In 1828 the Nantlle Railway opened giving the quarries of the valley a route to the sea.  The horse powered railway was of 3' 6" (105cm) gauge and ran originally to Caernarfon.  From 1872 the tramway ran only as far as Talysarn where connection was made with the national rail network.  The Nantlle Railway continued in use, as a part of British Railways, until 1963 and remained horse worked until a couple of years before closure.  The final two horses in use were  "Prince" and "Corwen".   After the horses were retired a tractor was used for the diminishing amount of traffic.  Over its lifetime the route of the railway was moved many times as the quarries expanded.  Much of its route is traceable today as far as the easterly terminus at Penyrorsedd Quarry.  Dorothea Quarry used the Nantlle Railway to dispatch slate from 1829 until 1959.

There are two of these large structures, known as pyramids, at Dorothea, they served as bases for the chain inclines and allowed the waste rock to be tipped behind.

By the 1840's production at Dorothea had built up to about 5,000 tonnes per annum and had reached over 17,000 tonnes by the 1870's.  The future looked good for Dorothea but serious flooding problems then befell the quarry.  In 1884 several men were drowned when the pit was engulfed.  In 1895 the Afon Llyfni which flowed through the valley was realigned and deepened to flow to the south of the slate workings.  This cured the flooding problems to some extent but as the workings deepened, the need to continually pump out water became a constant drain on the quarry's profits.  In 1904 the decision was taken to install a Cornish Beam Engine on site to replace the waterwheels.  The following page contains more details of the beam engine and engine house.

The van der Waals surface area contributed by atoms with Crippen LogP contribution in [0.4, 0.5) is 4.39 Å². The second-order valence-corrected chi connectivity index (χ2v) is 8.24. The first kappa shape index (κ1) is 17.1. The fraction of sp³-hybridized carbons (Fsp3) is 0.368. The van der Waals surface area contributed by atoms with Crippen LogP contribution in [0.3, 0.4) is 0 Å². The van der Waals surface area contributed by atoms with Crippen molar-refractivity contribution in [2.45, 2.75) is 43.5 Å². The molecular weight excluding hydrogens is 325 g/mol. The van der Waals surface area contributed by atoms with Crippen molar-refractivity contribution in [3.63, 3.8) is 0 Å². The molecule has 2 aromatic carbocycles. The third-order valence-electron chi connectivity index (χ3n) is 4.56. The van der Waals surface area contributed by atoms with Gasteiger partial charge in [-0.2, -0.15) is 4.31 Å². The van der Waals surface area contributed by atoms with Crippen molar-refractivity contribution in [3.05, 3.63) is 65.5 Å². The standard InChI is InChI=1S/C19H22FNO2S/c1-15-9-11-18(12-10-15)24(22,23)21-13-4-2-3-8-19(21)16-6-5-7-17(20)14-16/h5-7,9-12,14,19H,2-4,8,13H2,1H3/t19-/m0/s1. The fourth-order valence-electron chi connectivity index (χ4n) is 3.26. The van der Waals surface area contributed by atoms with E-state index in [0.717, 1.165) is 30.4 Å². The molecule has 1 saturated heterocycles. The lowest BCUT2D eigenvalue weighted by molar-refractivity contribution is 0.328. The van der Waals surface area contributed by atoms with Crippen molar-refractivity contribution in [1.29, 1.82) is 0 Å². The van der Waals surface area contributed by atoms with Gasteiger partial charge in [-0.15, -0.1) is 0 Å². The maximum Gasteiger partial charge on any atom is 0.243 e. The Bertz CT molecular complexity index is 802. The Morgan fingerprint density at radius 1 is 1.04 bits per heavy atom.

This tramway tunnel passes under one of the pyramids and once lead onto the Nantlle Railway.

As the quarries of the valley continued to grow it led to the removal of the village of Talysarn which was relocated to the west.  Some of the old village buildings remained in use by the quarries and their ruins can still be seen today.  This was followed in 1927 by the relocation of the main road to the south of the valley.  The route of the old road can still be followed.

To lift the slate out of the pit, wire inclines were installed in the 1840's.  There were ultimately eight of these and they were complimented after 1900 by aerial ropeways or Blondins.  At first steam powered, the Blondins were electrically worked from 1959.  They remained in use until 1965 when a road was built to the bottom of the pit.  The last of the wire inclines went out of use in 1957.   Other powered inclines were used at the quarry to lift the waste rock up to the elevated rubbish tips.

Aerial ropeways or "Blondins" were used to raise the slate from the pits. These five disused examples were photographed at Penyrorsedd quarry in 1992.  Today only one is left standing.

There was an extensive rail network on site at ground level and on the waste tips.  The track gauge of the internal quarry railways was 2' (60cm) as opposed to the "main line" gauge of the Nantlle Railway of 3' 6" (105cm).   There are records of 5 steam and 4 petrol driven locos being used at various times and horses were also used.  Use of the  2' gauge quarry rail network had ceased by 1968.

Dorothea's closure came about due to the national decline in the industry, the slate industry had reached a peak in the 1890's but from then on it was a story of contraction.  Dorothea was no exception as tonnages declined and manning was cut - a cycle of decline set in.  Other large quarries in Dyffryn Nantlle also closed - Pen y Bryn in 1950 and Cilgwyn (now a landfill site) in 1956.  Today the only significant quarry still in production in the valley is Penyrorsedd, now owned by the Welsh Slate group, and busily exploiting a newly found seam of green rock.

Dorothea quarry pool in the foreground with the Cilgwyn quarry tips behind.

Today, Dorothea is a popular although unofficial diving centre and sadly there have been quite a number of divers who have lost their lives there.  There have been numerous changes of ownership of Dorothea over the years, each successive owner promising investment and regeneration only to be replaced by yet another optimist with yet more plans.  A visit to Dyffryn Nantlle is highly recommended before development changes the character of this unique area for ever.
The Cornish beam engine at Dorothea Quarry